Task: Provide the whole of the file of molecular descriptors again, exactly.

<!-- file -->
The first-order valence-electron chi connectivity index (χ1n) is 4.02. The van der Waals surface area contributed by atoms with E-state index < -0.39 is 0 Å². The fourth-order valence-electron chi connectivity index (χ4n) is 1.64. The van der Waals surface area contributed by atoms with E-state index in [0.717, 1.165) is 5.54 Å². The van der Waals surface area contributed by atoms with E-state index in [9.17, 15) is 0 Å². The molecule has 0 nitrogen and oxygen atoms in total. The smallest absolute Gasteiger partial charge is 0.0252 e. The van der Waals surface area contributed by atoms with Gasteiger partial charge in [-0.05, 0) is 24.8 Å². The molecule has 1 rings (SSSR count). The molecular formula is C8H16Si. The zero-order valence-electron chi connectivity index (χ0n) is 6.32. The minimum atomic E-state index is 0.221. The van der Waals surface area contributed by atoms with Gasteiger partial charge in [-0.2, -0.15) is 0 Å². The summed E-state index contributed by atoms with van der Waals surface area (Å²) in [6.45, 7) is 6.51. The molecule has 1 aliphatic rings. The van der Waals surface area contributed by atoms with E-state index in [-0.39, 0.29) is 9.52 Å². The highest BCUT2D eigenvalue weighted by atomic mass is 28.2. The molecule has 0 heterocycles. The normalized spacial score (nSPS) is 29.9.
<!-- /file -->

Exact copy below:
The first-order valence-electron chi connectivity index (χ1n) is 4.02. The van der Waals surface area contributed by atoms with E-state index < -0.39 is 0 Å². The fourth-order valence-electron chi connectivity index (χ4n) is 1.64. The van der Waals surface area contributed by atoms with E-state index in [0.717, 1.165) is 5.54 Å². The van der Waals surface area contributed by atoms with E-state index in [9.17, 15) is 0 Å². The molecule has 0 nitrogen and oxygen atoms in total. The smallest absolute Gasteiger partial charge is 0.0252 e. The van der Waals surface area contributed by atoms with Gasteiger partial charge in [-0.05, 0) is 24.8 Å². The molecule has 1 rings (SSSR count). The molecular formula is C8H16Si. The zero-order valence-electron chi connectivity index (χ0n) is 6.32. The minimum atomic E-state index is 0.221. The van der Waals surface area contributed by atoms with Gasteiger partial charge in [-0.2, -0.15) is 0 Å². The summed E-state index contributed by atoms with van der Waals surface area (Å²) in [6.45, 7) is 6.51. The molecule has 1 aliphatic rings. The van der Waals surface area contributed by atoms with E-state index in [-0.39, 0.29) is 9.52 Å². The highest BCUT2D eigenvalue weighted by atomic mass is 28.2. The molecule has 0 heterocycles. The normalized spacial score (nSPS) is 29.9.